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On the right hand side, make sure Admin, Read and Write are selected. Click save:

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Test Cloud Audit Logs

To learn how to identify the parameters you'll need to set up an actual trigger, perform an actual operation.

For example, create a random text file and upload it to the bucket:

echo "Hello World" > random.txt
gsutil cp random.txt gs://${BUCKET_NAME}/random.txt

Now, let's see what kind of audit log this update generated. From the Cloud Console, select Logging and Logs Viewer from the upper left-hand menu.

Under Query Builder, choose GCS Bucket and choose your bucket and its location. Click Add.

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Once you run the query, you'll see logs for the storage bucket and one of those should be storage.objects.create:

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Note the serviceName, methodName and resourceName. We'll use these in creating the trigger.

Create a trigger

You are now ready to create an event trigger for Cloud Audit Logs.

You can get more details on the parameters you'll need to construct the trigger:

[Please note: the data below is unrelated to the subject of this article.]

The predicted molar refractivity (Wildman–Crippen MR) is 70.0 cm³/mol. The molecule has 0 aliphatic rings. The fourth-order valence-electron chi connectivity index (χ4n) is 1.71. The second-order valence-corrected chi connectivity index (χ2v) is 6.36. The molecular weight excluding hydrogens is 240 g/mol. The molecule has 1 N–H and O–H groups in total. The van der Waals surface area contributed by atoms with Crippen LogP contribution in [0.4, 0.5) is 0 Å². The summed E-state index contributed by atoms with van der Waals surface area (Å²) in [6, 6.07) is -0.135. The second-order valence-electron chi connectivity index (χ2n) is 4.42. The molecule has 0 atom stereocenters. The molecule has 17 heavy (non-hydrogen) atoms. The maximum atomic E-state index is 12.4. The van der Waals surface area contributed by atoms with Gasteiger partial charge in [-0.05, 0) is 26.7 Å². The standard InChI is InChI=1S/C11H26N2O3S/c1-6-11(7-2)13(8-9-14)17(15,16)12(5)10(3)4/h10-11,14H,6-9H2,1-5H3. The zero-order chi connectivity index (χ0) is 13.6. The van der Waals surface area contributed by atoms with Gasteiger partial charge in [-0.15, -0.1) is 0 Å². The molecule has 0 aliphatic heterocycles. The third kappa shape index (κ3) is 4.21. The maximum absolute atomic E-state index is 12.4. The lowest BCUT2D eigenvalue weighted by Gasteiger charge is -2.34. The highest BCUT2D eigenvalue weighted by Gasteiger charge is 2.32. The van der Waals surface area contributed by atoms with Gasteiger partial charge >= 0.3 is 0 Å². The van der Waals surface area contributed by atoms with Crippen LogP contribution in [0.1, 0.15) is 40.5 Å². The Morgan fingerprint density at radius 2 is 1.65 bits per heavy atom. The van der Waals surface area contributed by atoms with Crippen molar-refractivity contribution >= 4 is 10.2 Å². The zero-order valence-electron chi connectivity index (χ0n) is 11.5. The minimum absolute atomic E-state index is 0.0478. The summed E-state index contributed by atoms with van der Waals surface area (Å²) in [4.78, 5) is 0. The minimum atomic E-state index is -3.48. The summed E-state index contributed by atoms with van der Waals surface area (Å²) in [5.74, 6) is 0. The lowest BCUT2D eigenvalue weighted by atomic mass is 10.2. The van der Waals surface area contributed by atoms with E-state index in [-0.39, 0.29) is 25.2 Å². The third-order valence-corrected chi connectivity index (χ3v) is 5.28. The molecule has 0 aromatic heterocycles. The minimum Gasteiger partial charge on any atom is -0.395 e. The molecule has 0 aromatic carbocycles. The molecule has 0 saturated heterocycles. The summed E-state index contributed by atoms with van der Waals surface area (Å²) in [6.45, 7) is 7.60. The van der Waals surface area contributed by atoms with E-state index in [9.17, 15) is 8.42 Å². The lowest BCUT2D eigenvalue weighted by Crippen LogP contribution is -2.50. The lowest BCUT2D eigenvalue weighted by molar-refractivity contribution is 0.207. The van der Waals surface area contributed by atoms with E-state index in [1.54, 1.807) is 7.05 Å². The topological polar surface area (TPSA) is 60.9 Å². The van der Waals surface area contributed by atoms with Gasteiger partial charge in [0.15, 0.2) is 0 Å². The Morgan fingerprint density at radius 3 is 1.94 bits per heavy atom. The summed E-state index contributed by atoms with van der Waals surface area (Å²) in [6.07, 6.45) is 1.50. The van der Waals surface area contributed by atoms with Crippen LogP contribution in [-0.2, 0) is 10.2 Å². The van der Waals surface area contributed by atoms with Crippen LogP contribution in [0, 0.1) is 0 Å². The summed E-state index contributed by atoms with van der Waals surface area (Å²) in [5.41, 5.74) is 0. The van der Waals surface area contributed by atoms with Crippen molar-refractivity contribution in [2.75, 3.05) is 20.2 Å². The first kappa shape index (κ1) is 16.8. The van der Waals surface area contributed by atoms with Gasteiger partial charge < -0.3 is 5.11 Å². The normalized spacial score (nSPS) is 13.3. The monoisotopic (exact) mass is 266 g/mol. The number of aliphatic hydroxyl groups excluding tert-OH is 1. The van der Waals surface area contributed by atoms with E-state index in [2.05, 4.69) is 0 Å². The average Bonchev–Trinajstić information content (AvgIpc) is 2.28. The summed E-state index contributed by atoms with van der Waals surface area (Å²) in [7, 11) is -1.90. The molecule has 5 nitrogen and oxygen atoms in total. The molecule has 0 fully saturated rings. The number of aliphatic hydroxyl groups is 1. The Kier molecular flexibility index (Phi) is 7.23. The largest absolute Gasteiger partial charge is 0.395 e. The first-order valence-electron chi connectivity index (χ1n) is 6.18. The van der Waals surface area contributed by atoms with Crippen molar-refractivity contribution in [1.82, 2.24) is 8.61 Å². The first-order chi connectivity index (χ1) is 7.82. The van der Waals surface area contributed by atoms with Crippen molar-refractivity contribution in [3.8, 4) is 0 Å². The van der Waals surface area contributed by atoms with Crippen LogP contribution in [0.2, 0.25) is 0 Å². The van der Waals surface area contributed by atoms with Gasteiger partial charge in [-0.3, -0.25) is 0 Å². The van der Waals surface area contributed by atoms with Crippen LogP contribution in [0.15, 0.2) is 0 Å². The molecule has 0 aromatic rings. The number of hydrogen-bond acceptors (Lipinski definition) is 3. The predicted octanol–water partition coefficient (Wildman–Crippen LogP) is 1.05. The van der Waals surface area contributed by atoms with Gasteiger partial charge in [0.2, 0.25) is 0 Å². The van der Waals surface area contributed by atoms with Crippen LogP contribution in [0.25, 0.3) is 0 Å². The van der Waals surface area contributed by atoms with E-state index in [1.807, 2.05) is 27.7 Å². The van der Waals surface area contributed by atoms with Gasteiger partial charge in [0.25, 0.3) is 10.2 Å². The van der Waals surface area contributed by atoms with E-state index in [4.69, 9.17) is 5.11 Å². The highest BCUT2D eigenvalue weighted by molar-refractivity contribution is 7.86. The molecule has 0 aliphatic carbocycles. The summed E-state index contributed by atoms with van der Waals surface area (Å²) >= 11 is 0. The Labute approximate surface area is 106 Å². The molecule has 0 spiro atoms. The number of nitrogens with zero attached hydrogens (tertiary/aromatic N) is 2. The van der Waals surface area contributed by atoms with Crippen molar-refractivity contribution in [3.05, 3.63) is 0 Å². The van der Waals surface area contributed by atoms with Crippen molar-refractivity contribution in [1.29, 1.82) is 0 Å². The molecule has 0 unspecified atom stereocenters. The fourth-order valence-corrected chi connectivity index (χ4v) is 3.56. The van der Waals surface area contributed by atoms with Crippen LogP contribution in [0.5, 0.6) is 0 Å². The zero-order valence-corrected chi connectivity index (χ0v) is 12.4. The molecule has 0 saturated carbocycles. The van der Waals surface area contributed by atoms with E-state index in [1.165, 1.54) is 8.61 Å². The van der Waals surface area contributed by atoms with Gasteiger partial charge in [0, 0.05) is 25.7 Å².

gcloud beta eventarc attributes types describe google.cloud.audit.log.v1.written

Create the trigger with the right filters and the service account:

gcloud beta eventarc triggers create trigger-auditlog \
  --destination-run-service=${SERVICE_NAME} \
  --destination-run-region=${REGION}
  --matching-criteria="type=google.cloud.audit.log.v1.written" \
  --matching-criteria="serviceName=storage.googleapis.com" \
  --matching-criteria="methodName=storage.objects.create" \
  --service-account=${PROJECT_NUMBER}-compute@developer.gserviceaccount.com

Test the trigger

List all triggers to confirm that trigger was successfully created:

gcloud beta eventarc triggers list

Wait for up to 10 minutes for the trigger creation to be propagated and for it to begin filtering events. Once ready, it will filter create events and send them to the service.

You're now ready to fire an event.

Upload the same file to the Cloud Storage bucket as you did earlier:

gsutil cp random.txt gs://${BUCKET_NAME}/random.txt

If you check the logs of the Cloud Run service in Cloud Console, you should see the received event:

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Delete the trigger

Optionally, you can delete the trigger once done testing:

gcloud beta eventarc triggers delete trigger-auditlog

Congratulations for completing the codelab.

What we've covered

  • Long term vision of Eventarc
  • Current state of Eventarc
  • Create a Cloud Run sink
  • Create an Event trigger for Cloud Pub/Sub
  • Create an Event trigger for Cloud Audit Logs